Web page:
British Virgin Islands declare sanctuary for sharks
Associated Press in Kingston, Jamaica
The British Virgin Islands has declared its territorial waters a sanctuary for all shark species to help protect the marine predators whose global numbers have been dramatically dwindling.
Kedrick Pickering, minister for natural resources, said the loss of sharks disrupts the predator-prey balance, compromising the health of oceans and reefs and the survival of other marine creatures. "The best way to manage their populations is to let them fulfil their ecological role as apex predators," Pickering said.
The Cabinet of the British Caribbean archipelago of roughly 60 small islands, cays and islets on Thursday banned commercial fishing of all shark species in the 80,117 sq km of its exclusive economic zone.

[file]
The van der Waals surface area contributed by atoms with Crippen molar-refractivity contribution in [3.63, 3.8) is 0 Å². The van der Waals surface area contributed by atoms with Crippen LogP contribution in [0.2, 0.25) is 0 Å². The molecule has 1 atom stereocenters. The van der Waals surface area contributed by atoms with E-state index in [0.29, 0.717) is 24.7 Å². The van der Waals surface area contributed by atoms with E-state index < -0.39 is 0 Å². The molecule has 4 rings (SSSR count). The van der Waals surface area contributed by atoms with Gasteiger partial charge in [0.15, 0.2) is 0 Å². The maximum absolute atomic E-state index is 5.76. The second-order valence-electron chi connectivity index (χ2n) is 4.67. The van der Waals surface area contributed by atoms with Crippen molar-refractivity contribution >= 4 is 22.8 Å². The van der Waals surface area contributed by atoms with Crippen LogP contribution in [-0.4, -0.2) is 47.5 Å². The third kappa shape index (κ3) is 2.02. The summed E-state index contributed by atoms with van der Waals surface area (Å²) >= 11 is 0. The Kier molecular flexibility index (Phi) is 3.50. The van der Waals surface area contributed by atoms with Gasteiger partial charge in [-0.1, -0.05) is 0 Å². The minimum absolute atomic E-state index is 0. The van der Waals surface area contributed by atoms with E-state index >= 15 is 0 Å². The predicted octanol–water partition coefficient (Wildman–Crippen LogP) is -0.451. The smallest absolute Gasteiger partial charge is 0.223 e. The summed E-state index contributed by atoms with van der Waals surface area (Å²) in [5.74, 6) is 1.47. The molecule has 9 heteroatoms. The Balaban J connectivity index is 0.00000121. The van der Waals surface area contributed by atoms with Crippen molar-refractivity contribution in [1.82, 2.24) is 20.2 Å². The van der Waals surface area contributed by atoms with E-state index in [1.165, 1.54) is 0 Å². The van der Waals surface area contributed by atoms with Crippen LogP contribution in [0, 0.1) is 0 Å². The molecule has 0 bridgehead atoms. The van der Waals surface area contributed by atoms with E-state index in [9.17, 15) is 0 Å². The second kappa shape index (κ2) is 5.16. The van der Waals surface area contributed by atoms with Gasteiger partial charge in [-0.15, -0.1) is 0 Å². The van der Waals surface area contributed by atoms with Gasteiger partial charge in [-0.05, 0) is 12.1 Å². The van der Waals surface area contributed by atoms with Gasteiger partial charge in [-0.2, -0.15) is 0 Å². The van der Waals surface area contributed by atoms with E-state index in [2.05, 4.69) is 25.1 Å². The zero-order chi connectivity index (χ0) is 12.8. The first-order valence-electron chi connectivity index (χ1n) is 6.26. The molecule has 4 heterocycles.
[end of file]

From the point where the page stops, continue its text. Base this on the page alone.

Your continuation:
Shark fishing has grown rapidly in recent decades, driven by rising demand, mainly in China, for shark fin soup. Because of their long life spans and low fertility rates, sharks are highly vulnerable to overfishing. Experts say about 100 million sharks are killed each year in commercial fisheries around the globe.
The British Virgin islands said it is also protecting rays, whose numbers have fallen sharply.
The sanctuary announcement was applauded by the territory's most famous resident, British tycoon Richard Branson.
He said: "The British Virgin Islands has shown leadership here and I urge other countries and territories in the region to follow suit to create a Caribbean-wide sanctuary to protect these magnificent animals."